Father and son standing next to sprayer

Author(s): Steve Isaacs

Published: November 23rd, 2021

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Baby Boomers are in the process of transitioning trillions of dollars of assets to Millennials and Gen Zers. This includes farming Baby Boomers. USDA’s Farmland Ownership and Tenure survey indicates that about ten percent of farm assets transition to new owners every five years. That work further suggests that about three-fourths of those assets transition within families.

In Kentucky, here’s what this means:

  • Kentucky has $48.8 billion of land and buildings (2017 Ag Census)
  • 20% will transition by 2031 (TOTAL survey)
  • That’s $1 billion/year
  • Or, $2.7 million/day
  • Or, the equivalent of a 675-acre farm (at 2021 average farmland values)
  • Every day for the next ten years

So, is this an opportunity or an obligation? Clearly, for families that are interested in the continuity of farms as a viable business, it is an opportunity. For younger family members who’d like to continue the legacy, it is an opportunity. For older family members who would like to provide their successors with the resources to succeed, it is an opportunity. It is critically important, however, that the family agrees that this is the right path forward…that both generations see it as an opportunity. Otherwise, it could be an obligation that saddles successors with responsibilities they don’t want and disappoints the senior generation when things turn sour.

One of the wonderful things about the culture of agriculture is that it is a place that can combine family and business and all the joys and benefits of families growing and working together.

One of the worst things about the culture of agriculture is that it is a place that can combine family and business and all the disasters that can come with families struggling to work together.

It is indeed a paradox. Working together and seeing generations of dreams fulfilled is wonderful. Disputes and disagreements, however, can destroy generations of dreams. Working together in a family business should be because we want to, not because we have to.

We start young, and with the assumption that farm-raised kids will want to farm. We give our kids toy tractors and combines and little farmsteads with barns and cows. We dress them in bibs and caps with tractor logos. We start them working at very early ages (just like our parents did with us) to teach them that “farm work ethic.” But, how often do we say, “I want to teach them how to manage this business”? We get them engaged with crops and livestock, 4-H and FFA. And, all of these things are great…until they’re not.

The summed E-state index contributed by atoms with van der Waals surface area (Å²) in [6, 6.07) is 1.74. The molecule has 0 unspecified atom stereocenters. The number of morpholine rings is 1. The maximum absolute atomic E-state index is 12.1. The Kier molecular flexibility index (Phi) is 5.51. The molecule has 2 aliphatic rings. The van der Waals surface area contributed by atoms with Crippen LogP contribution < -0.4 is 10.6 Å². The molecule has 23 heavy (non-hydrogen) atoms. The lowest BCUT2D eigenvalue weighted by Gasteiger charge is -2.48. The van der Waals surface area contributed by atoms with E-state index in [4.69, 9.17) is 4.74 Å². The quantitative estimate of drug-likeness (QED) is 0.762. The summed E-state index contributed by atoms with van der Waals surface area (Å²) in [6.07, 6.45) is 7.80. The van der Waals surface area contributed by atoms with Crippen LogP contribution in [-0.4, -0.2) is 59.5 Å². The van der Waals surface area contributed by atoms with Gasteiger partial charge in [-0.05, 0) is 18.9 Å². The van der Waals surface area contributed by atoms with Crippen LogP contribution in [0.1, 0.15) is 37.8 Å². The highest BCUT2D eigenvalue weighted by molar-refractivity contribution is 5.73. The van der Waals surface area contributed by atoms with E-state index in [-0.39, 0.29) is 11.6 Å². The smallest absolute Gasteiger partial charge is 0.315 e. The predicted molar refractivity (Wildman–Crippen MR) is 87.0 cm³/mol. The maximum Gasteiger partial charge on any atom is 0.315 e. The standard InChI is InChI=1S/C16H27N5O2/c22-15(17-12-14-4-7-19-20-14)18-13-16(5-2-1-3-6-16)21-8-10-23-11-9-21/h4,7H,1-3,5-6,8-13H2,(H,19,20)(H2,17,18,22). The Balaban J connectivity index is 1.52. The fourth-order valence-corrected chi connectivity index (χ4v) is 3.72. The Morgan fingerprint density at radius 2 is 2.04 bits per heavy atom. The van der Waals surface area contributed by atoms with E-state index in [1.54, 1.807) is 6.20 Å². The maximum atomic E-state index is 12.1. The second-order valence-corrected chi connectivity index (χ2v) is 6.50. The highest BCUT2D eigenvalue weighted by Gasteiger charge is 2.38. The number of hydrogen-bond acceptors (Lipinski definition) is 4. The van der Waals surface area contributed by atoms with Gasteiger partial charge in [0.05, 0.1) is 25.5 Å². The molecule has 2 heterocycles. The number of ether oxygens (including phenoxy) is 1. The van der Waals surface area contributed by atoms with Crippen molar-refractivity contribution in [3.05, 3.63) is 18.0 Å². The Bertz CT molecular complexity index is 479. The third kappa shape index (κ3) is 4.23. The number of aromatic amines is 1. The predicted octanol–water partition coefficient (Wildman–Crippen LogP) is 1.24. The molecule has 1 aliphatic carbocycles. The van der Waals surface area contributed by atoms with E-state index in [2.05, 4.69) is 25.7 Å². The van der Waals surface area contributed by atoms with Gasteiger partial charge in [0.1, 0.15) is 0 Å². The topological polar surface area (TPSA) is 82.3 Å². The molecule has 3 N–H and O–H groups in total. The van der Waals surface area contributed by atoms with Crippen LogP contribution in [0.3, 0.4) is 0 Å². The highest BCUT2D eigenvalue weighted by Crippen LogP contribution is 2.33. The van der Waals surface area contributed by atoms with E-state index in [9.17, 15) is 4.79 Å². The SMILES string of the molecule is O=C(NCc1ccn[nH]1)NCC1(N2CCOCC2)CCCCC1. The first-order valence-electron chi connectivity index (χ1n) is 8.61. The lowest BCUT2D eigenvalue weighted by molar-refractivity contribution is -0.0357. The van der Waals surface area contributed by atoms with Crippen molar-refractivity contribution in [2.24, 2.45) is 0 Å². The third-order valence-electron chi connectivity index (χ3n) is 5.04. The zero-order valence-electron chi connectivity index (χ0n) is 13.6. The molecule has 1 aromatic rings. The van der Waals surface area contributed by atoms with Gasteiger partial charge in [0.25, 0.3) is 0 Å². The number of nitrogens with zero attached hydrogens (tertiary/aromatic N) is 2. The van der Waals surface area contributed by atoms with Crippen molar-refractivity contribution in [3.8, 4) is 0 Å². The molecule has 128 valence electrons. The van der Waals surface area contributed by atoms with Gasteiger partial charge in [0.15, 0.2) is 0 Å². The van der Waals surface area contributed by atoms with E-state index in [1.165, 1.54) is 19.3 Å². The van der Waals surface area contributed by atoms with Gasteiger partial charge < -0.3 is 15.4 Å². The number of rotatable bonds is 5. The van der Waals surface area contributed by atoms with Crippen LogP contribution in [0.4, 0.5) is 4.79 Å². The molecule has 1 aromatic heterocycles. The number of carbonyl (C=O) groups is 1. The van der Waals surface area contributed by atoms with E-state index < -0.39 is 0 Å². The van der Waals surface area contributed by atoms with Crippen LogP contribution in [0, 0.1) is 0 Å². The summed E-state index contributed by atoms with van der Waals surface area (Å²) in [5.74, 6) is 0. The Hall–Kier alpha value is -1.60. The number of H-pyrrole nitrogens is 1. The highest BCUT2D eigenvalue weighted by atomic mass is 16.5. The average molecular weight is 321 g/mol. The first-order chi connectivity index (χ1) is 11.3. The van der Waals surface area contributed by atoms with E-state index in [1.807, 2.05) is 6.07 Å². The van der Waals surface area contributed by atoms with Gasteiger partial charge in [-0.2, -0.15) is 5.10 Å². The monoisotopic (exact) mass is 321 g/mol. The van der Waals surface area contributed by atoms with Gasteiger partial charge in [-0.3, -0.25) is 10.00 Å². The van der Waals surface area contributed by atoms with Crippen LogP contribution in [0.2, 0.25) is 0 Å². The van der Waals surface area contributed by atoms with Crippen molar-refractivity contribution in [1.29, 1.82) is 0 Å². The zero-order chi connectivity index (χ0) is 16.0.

Assuming someone is going to do something, especially within families, can place an implicit (or sometimes explicit) burden on kids and parents. Ag tends to not let go lightly. Leaving “home” is a bad thing. Cutting losses and trying something else is viewed as a failure. A school teacher who decides to go to law school is changing careers. A lawyer who decides to be a forest ranger is changing careers. But, a farmer who decides to do something else is often labeled as a failed farmer, or as failing the family by not carrying on the family legacy. We tend to obligate people to stay in farming. If they want to, great. If they don’t want to, let’s give them permission to try something else.

Where does this fit in the transition/succession planning process? AT THE BEGINNING, and the earlier, the better! This is too important a decision to put off. Or worse, to pass on to the successors without a plan.

Family discussions about passing the business to the next generation should start with, “do you want to farm?” and “do I want you to farm?” When these discussions start (and starting the discussion is another important topic) there is an assumption that everyone knows the “why” and we tend to focus on the “how.” Answer the “why” first by considering whether this is an opportunity or an obligation. The only wrong answer is not asking the question.


For this article I’d like to acknowledge the contributions of Kevin Ferguson, University of Tennessee Extension Area Specialist in Farm Management and MANAGE Program Coordinator. Our 35-year collaboration is such that I can’t tell what’s mine, his, or ours. 

Recommended Citation Format:

Isaacs, S. "Opportunity or Obligation." Economic and Policy Update (21):11, Department of Agricultural Economics, University of Kentucky, November 23rd, 2021.  

Author(s) Contact Information: 

Steve Isaacs  |  Extension Professor  |  sisaacs@uky.edu





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